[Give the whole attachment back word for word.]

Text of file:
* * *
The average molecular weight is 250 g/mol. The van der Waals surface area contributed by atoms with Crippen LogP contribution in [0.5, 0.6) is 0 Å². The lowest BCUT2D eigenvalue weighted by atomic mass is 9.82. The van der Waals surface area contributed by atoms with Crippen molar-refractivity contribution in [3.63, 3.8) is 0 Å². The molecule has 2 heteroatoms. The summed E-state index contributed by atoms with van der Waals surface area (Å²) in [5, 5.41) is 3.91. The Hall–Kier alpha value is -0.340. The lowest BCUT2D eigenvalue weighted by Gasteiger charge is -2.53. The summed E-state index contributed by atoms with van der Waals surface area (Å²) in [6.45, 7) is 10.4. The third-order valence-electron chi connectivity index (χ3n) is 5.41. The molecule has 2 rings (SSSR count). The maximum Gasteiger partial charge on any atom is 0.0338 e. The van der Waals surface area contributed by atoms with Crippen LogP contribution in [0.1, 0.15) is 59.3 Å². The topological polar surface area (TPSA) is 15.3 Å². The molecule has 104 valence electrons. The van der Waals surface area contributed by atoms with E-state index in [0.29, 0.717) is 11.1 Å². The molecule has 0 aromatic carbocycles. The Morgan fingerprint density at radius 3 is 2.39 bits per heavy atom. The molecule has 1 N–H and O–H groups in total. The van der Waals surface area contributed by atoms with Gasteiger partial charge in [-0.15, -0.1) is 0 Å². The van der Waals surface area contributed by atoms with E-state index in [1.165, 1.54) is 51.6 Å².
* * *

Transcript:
The average molecular weight is 250 g/mol. The van der Waals surface area contributed by atoms with Crippen LogP contribution in [0.5, 0.6) is 0 Å². The lowest BCUT2D eigenvalue weighted by atomic mass is 9.82. The van der Waals surface area contributed by atoms with Crippen molar-refractivity contribution in [3.63, 3.8) is 0 Å². The molecule has 2 heteroatoms. The summed E-state index contributed by atoms with van der Waals surface area (Å²) in [5, 5.41) is 3.91. The Hall–Kier alpha value is -0.340. The lowest BCUT2D eigenvalue weighted by Gasteiger charge is -2.53. The summed E-state index contributed by atoms with van der Waals surface area (Å²) in [6.45, 7) is 10.4. The third-order valence-electron chi connectivity index (χ3n) is 5.41. The molecule has 2 rings (SSSR count). The maximum Gasteiger partial charge on any atom is 0.0338 e. The van der Waals surface area contributed by atoms with Crippen LogP contribution in [0.1, 0.15) is 59.3 Å². The topological polar surface area (TPSA) is 15.3 Å². The molecule has 104 valence electrons. The van der Waals surface area contributed by atoms with E-state index in [0.29, 0.717) is 11.1 Å². The molecule has 0 aromatic carbocycles. The Morgan fingerprint density at radius 3 is 2.39 bits per heavy atom. The molecule has 1 N–H and O–H groups in total. The van der Waals surface area contributed by atoms with Gasteiger partial charge in [-0.15, -0.1) is 0 Å². The van der Waals surface area contributed by atoms with E-state index in [1.165, 1.54) is 51.6 Å².